Journal article

What Happens After Menopause? (WHAM): A prospective controlled study of cardiovascular and metabolic risk 12 months after premenopausal risk-reducing bilateral salpingo-oophorectomy

Martha Hickey, Katrina M Moss, Gita D Mishra, Efrosinia O Krejany, Susan M Domchek, John D Wark, Alison Trainer, Robert A Wild

GYNECOLOGIC ONCOLOGY | ACADEMIC PRESS INC ELSEVIER SCIENCE | Published : 2021

Abstract

OBJECTIVE: To prospectively measure cardiometabolic risk 12 months after premenopausal risk-reducing bilateral salpingo-oophorectomy (RRBSO) compared to a similar age comparison group, and the effects of Hormone Therapy (HT) on cardiometabolic risk. METHODS: Prospective observational study of 95 premenopausal women planning RRBSO and 99 comparisons who retained their ovaries. At baseline and 12 months, blood pressure (BP), Body Mass Index (BMI), waist and hip circumference, fasting total, HDL and LDL cholesterol, triglycerides, high-sensitivity C-reactive protein, glucose and insulin were measured and HOMA-IR was calculated. Chi-square tests, t-tests and adjusted logistic regression models w..

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Grants

Awarded by National Health and Medical Research Council of Australia (NHMRC)


Awarded by Susan G. Komen organization


Awarded by NHMRC Practitioner Fellowship


Awarded by NHMRC Principal Research Fellowship


Funding Acknowledgements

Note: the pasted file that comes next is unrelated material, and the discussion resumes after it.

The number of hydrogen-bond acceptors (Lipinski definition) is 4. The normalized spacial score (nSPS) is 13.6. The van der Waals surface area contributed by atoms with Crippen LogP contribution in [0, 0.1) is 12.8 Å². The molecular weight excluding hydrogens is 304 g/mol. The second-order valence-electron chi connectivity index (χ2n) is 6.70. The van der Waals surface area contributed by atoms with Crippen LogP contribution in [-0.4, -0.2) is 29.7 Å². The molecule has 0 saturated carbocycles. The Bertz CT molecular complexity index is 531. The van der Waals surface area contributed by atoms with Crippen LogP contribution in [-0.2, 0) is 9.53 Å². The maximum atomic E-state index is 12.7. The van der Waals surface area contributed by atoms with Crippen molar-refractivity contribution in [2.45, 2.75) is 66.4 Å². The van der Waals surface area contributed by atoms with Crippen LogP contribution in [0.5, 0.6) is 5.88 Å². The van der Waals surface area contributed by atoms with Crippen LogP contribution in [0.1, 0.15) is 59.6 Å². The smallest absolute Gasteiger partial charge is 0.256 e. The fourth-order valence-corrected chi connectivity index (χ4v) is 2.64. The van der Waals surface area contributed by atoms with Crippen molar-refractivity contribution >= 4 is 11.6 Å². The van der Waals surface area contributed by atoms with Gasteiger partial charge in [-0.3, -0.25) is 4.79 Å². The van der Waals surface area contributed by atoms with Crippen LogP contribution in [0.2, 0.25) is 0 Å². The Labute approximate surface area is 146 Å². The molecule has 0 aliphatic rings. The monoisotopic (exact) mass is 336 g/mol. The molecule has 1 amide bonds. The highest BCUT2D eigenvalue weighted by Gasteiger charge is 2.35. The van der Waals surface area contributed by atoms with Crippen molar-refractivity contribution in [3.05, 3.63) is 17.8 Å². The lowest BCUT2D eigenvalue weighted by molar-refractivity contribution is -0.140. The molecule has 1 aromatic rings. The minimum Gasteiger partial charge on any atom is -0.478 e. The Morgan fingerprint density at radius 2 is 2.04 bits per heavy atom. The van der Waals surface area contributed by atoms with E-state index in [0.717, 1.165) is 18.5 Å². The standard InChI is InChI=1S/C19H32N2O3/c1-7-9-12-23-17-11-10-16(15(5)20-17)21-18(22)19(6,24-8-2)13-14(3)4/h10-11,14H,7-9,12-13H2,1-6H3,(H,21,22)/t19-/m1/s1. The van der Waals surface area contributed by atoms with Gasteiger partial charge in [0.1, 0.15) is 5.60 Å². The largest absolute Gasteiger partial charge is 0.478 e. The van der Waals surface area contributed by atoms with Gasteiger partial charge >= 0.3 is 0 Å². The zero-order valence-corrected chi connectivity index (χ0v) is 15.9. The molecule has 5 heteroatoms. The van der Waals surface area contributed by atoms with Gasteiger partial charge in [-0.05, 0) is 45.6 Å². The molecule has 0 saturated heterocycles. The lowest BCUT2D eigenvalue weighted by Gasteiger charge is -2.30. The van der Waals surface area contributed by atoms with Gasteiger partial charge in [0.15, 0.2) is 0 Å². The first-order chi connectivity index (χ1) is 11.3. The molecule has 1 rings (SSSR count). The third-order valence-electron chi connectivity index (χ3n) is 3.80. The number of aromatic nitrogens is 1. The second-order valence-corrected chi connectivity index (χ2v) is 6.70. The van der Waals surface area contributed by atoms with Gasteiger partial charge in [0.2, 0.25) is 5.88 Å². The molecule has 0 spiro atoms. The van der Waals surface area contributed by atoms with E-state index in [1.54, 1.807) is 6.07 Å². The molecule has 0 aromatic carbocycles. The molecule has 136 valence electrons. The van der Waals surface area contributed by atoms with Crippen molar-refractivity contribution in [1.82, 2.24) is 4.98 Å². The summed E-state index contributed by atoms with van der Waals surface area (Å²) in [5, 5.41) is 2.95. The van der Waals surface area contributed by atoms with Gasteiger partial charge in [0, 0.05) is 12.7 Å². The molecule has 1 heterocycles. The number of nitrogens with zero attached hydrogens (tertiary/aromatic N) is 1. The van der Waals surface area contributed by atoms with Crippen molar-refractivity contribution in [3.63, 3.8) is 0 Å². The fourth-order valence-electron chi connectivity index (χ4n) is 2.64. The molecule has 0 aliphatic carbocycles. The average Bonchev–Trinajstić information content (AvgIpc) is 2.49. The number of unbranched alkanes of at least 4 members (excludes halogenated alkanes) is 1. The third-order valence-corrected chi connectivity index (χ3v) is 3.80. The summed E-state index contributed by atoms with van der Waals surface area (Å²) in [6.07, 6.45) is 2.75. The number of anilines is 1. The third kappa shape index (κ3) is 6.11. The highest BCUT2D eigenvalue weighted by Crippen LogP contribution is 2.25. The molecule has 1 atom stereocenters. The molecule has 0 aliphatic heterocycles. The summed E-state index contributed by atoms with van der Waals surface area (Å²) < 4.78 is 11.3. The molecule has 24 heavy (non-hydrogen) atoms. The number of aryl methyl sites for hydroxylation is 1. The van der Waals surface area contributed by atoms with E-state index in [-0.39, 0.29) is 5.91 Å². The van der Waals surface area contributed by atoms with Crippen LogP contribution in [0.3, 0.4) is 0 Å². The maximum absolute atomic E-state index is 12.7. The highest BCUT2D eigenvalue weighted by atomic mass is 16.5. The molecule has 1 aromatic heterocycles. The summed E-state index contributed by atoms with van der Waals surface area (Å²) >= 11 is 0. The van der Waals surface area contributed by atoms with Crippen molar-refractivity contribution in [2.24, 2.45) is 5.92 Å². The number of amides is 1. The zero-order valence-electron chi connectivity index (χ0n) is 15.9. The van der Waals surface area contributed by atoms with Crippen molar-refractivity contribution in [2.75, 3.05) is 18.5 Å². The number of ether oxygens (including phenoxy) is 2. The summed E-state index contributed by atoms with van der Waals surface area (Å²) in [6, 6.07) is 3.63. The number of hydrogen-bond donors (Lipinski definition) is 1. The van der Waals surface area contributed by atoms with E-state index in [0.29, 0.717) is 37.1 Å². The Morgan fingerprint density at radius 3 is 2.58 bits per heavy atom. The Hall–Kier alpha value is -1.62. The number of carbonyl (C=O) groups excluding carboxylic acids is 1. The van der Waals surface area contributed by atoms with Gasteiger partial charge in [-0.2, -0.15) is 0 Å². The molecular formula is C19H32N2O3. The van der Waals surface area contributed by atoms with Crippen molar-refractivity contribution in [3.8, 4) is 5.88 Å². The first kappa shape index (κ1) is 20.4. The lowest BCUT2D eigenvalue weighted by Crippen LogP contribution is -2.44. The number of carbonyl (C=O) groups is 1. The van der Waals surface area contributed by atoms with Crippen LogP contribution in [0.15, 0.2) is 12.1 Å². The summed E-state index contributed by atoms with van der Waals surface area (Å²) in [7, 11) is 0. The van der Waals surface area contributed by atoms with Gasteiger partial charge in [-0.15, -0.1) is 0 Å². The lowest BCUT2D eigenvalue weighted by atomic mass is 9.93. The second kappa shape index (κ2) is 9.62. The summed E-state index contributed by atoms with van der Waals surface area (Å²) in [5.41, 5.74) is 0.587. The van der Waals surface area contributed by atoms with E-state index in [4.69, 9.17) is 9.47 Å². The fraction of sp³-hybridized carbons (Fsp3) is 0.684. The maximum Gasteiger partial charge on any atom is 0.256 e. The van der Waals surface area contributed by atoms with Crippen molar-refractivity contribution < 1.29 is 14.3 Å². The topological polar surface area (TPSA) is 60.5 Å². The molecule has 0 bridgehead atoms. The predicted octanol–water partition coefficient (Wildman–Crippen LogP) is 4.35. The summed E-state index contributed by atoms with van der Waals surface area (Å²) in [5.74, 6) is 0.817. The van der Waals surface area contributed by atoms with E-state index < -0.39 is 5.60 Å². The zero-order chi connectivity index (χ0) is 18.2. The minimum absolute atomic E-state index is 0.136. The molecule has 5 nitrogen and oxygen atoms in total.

This research was supported by Register4 through its members'participation in research and/or provision of samples and information (register4.org.au) .r In Australia this study was supported by public funding provided by the National Health and Medical Research Council of Australia (NHMRC; Grant #APP1048023) , and by philanthropic funding provided by The Royal Women's Hospital (Melbourne, Australia) , The Women's Foundation (Melbourne, Australia) , Australia New Zealand Gynaecological Oncology Group (ANZGOG, Sydney, Australia) and the Westmead Hospital Familial Cancer Service (Sydney, Australia) . In the USA this study was supported by philanthropic funding provided by the Basser Center for BRCA and the Susan G. Komen organization (Grant #SAC150003) . None of the funding agencies had a role in the design or conduct of the study, nor the collection, management, analyses or interpretation of the data, nor the preparation or approval of this manuscript.r MH is supported by a NHMRC Practitioner Fellowship (ID #1058935) . GDM is supported by a NHMRC Principal Research Fellowship (ID #APP1121844) . SMD is supported by the Susan G. Komen organization.r We are grateful to the women who generously gave of their time to participate in this study and to the following people who assisted with participant recruitment and study management: David Wrede, Orla McNally and Deborah Neesham (The Royal Women's Hospital, Melbourne, Australia) , Judy Kirk and Alison Brand (Westmead Hospital, Sydney, Australia) , Lesley Andrews and Leon Botes (Prince of Wales Hospital, Sydney, Australia) , Bettina Meiser (University of Sydney, Sydney, Australia) , Mariana De Sousa (University of Technology, Sydney, Australia) , Heather Symecko (University of Pennsylvania, Philadelphia, USA) , Sue Shanley, Gillian Mitchell and Mary Shanahan (Peter MacCallum Cancer Centre, Melbourne, Australia) , Trevor TejadaBerges and Masako Dunn (Chris O'Brien Lifehouse, Sydney, Australia) , L. Jane McNeilage and Marion Harris (Monash Medical Centre, Melbourne, Australia) , Geoffrey Lindeman (The Royal Melbourne Hospital, Melbourne, Australia) , Peter Grant (Mercy Hospital for Women, Melbourne, Australia) and Nipuni Gamage (University of Melbourne, Melbourne, Australia) . Thanks also to MaryAnn Davey (Monash University, Melbourne, Australia) and Sabine Braat (University of Melbourne, Melbourne, Australia) for the provision of preliminary advice and support with statistical methodology, modelling and analysis.